On Nov. 3, Mac CSSA made an appeal to reverse the SRA’s de-ratification of their club, during which Mac CSSA’s lawyer revealed that “Chinese consulate officials have attended informal Mac CSSA events” and “those visits by officials were solely for the purpose of just explaining consular services … like if there’s an emergency event, contact us [the Chinese consulate]”.
This may seem benign, until you consider why Mac CSSA was de-ratified in the first place. According to Mac CSSA’s public statement, they reported Uyghur activist Rukiye Turdush to the Chinese consulate after she gave a speech on campus that criticized China’s genocide of Uyghur Muslims. Alarmingly, Mac CSSA later argued that Turdush’s talk was considered an “emergency event” due to “thousands of Chinese students at McMaster experiencing immense emotional distress” as a result of Turdush’s speech.
Mac CSSA does not represent all Chinese students, and their response is actually quite insulting to the Chinese students at McMaster, myself included, who instead condemn the concentration camps in Xinjiang. Additionally, I cannot imagine the emotional distress that Uyghur students at McMaster must be experiencing, as they risk potentially being reported to the genocidal regime currently destroying their people, should they dare respond to the Chinese nationalists who openly defend a government that commits genocide against Uyghur Muslims.
However, more importantly, the statements from Mac CSSA’s lawyer are clear evidence that Chinese government officials — while on McMaster’s campus — instructed students to inform them of emergency events, with an “emergency event” loosely defined to cover whatever causes “distress”, which apparently can include criticism of the Chinese government.
The reporting of Turdush’s talk to the consulate shows how these Chinese diplomats’ instructions have been successfully heeded. Given that consular officials hold an extraordinary position of power, their alleged dissemination of such instructions on campus is deeply problematic, regardless of how “informal” these visits are.
Currently, universities around the world are trying to fend off increasing interference from the Chinese government. Australia is formally investigating such interference amidst incidents which include a Chinese diplomat inciting death threats against a democracy activist at the University of Queensland. Meanwhile, the United States recently required that Chinese diplomats notify U.S. authorities prior to visiting universities. Similarly, we must also firmly respond to such intrusions on our campus, while also remaining measured.
This is not the time to vilify Chinese students at McMaster. Already, the McMaster Chinese Students Association has received crude comments on their Facebook page, even though McMaster CSA is completely unrelated to Mac CSSA. Homogenizing Chinese students at McMaster in any capacity is extremely dangerous, as it plays directly into the propaganda line of the Chinese Communist Party: that all Chinese people are united behind the CCP. In reality, nothing could be farther from the truth.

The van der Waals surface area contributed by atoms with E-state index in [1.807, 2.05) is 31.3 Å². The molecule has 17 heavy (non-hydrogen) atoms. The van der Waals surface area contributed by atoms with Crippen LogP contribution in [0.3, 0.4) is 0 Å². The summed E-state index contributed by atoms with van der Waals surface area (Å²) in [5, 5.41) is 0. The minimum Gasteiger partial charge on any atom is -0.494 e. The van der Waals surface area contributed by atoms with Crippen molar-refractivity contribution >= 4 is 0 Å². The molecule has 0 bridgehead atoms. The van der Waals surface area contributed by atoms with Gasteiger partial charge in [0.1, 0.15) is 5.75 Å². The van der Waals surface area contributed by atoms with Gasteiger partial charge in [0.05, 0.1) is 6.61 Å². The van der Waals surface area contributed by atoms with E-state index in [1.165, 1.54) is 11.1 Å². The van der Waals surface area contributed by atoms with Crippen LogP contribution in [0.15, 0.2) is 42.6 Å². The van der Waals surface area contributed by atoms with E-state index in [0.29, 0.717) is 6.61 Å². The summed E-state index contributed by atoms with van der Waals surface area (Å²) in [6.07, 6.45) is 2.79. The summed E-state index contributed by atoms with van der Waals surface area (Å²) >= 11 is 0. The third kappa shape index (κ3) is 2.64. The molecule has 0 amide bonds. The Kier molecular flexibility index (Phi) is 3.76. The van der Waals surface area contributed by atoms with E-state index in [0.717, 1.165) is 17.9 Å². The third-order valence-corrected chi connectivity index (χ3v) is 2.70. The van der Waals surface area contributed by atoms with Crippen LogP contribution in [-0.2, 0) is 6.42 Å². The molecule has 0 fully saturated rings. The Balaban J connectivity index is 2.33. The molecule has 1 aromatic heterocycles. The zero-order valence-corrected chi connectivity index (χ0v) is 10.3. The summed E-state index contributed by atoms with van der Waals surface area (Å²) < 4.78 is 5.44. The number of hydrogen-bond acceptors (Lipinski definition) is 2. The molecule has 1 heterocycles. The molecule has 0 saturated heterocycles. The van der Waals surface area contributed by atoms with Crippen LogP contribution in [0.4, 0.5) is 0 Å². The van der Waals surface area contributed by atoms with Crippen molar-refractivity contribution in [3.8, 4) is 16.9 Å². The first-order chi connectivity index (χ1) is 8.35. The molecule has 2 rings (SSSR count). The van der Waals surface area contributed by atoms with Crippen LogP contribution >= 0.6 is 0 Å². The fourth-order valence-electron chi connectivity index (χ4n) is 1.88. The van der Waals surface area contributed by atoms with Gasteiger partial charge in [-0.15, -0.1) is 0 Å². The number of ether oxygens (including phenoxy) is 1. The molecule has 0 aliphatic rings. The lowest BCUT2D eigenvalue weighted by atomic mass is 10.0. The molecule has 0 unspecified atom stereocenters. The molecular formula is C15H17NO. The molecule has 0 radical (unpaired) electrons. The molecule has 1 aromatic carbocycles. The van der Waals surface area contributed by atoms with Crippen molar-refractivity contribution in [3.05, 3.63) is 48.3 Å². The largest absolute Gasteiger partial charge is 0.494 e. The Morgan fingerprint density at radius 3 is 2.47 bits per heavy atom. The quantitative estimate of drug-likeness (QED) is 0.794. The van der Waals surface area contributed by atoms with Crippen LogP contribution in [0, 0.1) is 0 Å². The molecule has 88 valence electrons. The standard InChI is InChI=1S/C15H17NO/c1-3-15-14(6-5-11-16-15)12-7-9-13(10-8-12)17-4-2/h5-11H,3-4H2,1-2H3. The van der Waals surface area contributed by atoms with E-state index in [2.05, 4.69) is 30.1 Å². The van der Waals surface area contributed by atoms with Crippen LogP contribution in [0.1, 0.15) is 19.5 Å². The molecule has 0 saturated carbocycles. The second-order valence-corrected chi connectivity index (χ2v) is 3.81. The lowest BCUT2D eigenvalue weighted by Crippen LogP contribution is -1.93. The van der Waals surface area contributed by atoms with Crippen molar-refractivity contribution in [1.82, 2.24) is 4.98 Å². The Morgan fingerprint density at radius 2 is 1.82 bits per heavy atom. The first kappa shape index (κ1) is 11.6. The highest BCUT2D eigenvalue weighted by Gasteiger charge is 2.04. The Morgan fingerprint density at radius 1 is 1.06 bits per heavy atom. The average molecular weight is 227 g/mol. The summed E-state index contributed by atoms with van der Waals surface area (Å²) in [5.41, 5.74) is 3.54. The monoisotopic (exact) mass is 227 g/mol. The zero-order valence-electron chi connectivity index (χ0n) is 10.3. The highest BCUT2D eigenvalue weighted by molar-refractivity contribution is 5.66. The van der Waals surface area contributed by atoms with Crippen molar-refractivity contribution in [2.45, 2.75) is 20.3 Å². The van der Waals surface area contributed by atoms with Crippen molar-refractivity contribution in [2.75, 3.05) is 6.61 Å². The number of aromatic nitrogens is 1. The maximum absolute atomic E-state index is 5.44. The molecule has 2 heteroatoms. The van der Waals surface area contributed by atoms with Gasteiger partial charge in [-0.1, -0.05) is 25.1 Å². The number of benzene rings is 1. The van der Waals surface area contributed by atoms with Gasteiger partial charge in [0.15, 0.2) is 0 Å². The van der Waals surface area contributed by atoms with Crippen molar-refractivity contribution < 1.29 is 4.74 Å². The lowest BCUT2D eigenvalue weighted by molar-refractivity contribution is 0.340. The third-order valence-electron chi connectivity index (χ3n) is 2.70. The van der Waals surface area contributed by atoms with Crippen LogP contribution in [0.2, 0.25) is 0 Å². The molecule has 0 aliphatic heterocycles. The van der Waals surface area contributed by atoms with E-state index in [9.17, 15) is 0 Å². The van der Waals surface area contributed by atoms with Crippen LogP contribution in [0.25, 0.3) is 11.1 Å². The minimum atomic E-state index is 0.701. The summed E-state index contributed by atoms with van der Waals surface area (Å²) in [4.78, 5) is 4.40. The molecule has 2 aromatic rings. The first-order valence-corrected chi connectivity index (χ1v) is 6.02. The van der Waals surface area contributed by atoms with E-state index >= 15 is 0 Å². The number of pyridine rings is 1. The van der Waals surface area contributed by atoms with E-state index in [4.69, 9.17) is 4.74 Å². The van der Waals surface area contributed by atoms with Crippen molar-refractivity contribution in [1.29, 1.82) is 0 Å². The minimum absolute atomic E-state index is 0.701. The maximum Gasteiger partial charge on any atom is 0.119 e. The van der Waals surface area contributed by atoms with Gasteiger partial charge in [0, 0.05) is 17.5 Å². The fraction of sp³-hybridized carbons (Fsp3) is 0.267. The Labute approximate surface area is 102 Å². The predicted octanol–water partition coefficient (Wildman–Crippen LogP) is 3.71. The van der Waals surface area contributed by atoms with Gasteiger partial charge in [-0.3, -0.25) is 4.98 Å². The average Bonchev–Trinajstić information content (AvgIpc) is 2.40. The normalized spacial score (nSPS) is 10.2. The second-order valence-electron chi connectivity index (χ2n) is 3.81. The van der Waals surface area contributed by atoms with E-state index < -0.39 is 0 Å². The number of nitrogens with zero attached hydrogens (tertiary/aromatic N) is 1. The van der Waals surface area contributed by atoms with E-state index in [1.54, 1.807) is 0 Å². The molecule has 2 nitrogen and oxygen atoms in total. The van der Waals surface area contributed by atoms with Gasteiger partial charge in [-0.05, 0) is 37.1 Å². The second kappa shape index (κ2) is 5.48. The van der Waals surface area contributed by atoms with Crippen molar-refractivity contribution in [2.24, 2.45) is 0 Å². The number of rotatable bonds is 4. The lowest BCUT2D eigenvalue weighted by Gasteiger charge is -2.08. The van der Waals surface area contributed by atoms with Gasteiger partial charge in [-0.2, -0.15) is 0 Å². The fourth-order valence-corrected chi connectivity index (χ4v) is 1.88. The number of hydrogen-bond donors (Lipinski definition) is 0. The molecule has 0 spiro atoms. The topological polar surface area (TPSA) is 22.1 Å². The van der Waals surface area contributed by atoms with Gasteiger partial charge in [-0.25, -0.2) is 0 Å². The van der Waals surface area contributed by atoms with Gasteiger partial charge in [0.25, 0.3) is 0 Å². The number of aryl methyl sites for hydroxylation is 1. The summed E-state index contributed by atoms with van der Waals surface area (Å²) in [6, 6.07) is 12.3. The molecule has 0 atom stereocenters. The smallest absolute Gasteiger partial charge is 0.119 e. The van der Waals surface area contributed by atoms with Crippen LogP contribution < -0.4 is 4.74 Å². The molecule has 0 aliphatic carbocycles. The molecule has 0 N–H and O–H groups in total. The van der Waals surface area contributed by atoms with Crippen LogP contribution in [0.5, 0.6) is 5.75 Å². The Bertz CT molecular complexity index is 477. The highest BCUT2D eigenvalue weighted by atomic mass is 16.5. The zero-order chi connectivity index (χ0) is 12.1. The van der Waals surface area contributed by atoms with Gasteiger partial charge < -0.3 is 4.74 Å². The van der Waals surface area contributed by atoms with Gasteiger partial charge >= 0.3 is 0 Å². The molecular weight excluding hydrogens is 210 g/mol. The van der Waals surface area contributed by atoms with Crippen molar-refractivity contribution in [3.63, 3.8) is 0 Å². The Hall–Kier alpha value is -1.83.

Likewise, it is equally dehumanizing to dismiss legitimate criticism as racist or anti-Chinese, as that erases the real and valid experiences of minorities who have been oppressed by the CCP. For example, last week’s article, “CSSA-gate at McMaster: The scars of exclusion”, declared that the “real test for racism, in my view, is ... in how you treat those who don’t agree with you, and who do things that make you uncomfortable”. My response: tell that to the Uyghurs who are suffering in concentration camps for the high crime of not being sufficiently Han Chinese, or the visible minority students who, after Mac CSSA’s actions, became fearful of openly criticizing the Chinese government.
I am Chinese too, and I am proud of my heritage — but I refuse to parrot the nationalism that leads some to defend the Chinese government in oppressing my people and in inflicting horrific suffering upon millions from Xinjiang to Hong Kong. That is also why I am alarmed to see Chinese diplomats interfering in campus politics by instructing students to report on vaguely-defined “emergency” events.
Moving forward, we must improve efforts to support, integrate and include students who come from countries where liberal democracy is not the norm, and where basic rights — such as those of expression, assembly and press — are alien concepts. We must also remain wary of Chinese government attempts to monitor and control students on campus, whether through diplomats or proxy organizations.
Finally, we must remember that Chinese government interference on campus is a political problem, not a racial one. After all, ethnic Chinese voices are among those most critical of Chinese Communist Party oppression, as we are one of its main victims.